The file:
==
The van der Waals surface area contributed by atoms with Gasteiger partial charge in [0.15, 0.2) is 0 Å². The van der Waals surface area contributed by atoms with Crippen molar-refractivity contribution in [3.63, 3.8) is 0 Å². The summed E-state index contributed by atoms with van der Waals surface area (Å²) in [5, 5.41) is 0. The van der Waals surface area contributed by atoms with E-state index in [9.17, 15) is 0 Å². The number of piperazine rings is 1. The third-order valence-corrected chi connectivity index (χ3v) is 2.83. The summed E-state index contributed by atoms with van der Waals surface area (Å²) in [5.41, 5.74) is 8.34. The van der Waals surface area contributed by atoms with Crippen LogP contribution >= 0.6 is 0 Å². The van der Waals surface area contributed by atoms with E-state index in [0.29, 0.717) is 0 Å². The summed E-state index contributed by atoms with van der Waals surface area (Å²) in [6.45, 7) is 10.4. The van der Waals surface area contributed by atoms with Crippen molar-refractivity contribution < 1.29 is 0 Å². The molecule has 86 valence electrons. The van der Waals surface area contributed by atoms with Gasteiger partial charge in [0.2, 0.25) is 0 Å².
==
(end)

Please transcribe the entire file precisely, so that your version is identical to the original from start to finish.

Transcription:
The van der Waals surface area contributed by atoms with Gasteiger partial charge in [0.15, 0.2) is 0 Å². The van der Waals surface area contributed by atoms with Crippen molar-refractivity contribution in [3.63, 3.8) is 0 Å². The summed E-state index contributed by atoms with van der Waals surface area (Å²) in [5, 5.41) is 0. The van der Waals surface area contributed by atoms with E-state index in [9.17, 15) is 0 Å². The number of piperazine rings is 1. The third-order valence-corrected chi connectivity index (χ3v) is 2.83. The summed E-state index contributed by atoms with van der Waals surface area (Å²) in [5.41, 5.74) is 8.34. The van der Waals surface area contributed by atoms with Crippen LogP contribution >= 0.6 is 0 Å². The van der Waals surface area contributed by atoms with E-state index in [0.29, 0.717) is 0 Å². The summed E-state index contributed by atoms with van der Waals surface area (Å²) in [6.45, 7) is 10.4. The van der Waals surface area contributed by atoms with Crippen molar-refractivity contribution < 1.29 is 0 Å². The molecule has 86 valence electrons. The van der Waals surface area contributed by atoms with Gasteiger partial charge in [0.2, 0.25) is 0 Å².